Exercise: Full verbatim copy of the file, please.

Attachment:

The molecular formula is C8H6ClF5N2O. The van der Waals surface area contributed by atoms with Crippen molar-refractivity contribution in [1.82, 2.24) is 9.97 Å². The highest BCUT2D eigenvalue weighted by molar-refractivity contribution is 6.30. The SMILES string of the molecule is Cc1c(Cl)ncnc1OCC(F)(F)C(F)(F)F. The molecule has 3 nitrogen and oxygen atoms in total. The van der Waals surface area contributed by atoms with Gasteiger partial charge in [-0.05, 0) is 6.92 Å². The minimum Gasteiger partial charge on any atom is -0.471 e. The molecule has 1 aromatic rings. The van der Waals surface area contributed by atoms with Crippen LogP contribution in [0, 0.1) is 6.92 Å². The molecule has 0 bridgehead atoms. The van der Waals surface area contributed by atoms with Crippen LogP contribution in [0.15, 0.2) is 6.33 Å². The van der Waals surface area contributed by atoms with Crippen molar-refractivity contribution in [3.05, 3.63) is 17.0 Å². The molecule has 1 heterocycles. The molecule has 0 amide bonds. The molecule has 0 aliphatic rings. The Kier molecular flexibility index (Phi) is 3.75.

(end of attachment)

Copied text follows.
The molecular formula is C8H6ClF5N2O. The van der Waals surface area contributed by atoms with Crippen molar-refractivity contribution in [1.82, 2.24) is 9.97 Å². The highest BCUT2D eigenvalue weighted by molar-refractivity contribution is 6.30. The SMILES string of the molecule is Cc1c(Cl)ncnc1OCC(F)(F)C(F)(F)F. The molecule has 3 nitrogen and oxygen atoms in total. The van der Waals surface area contributed by atoms with Gasteiger partial charge in [-0.05, 0) is 6.92 Å². The minimum Gasteiger partial charge on any atom is -0.471 e. The molecule has 1 aromatic rings. The van der Waals surface area contributed by atoms with Crippen LogP contribution in [0, 0.1) is 6.92 Å². The molecule has 0 bridgehead atoms. The van der Waals surface area contributed by atoms with Crippen LogP contribution in [0.15, 0.2) is 6.33 Å². The van der Waals surface area contributed by atoms with Crippen molar-refractivity contribution in [3.05, 3.63) is 17.0 Å². The molecule has 1 heterocycles. The molecule has 0 amide bonds. The molecule has 0 aliphatic rings. The Kier molecular flexibility index (Phi) is 3.75.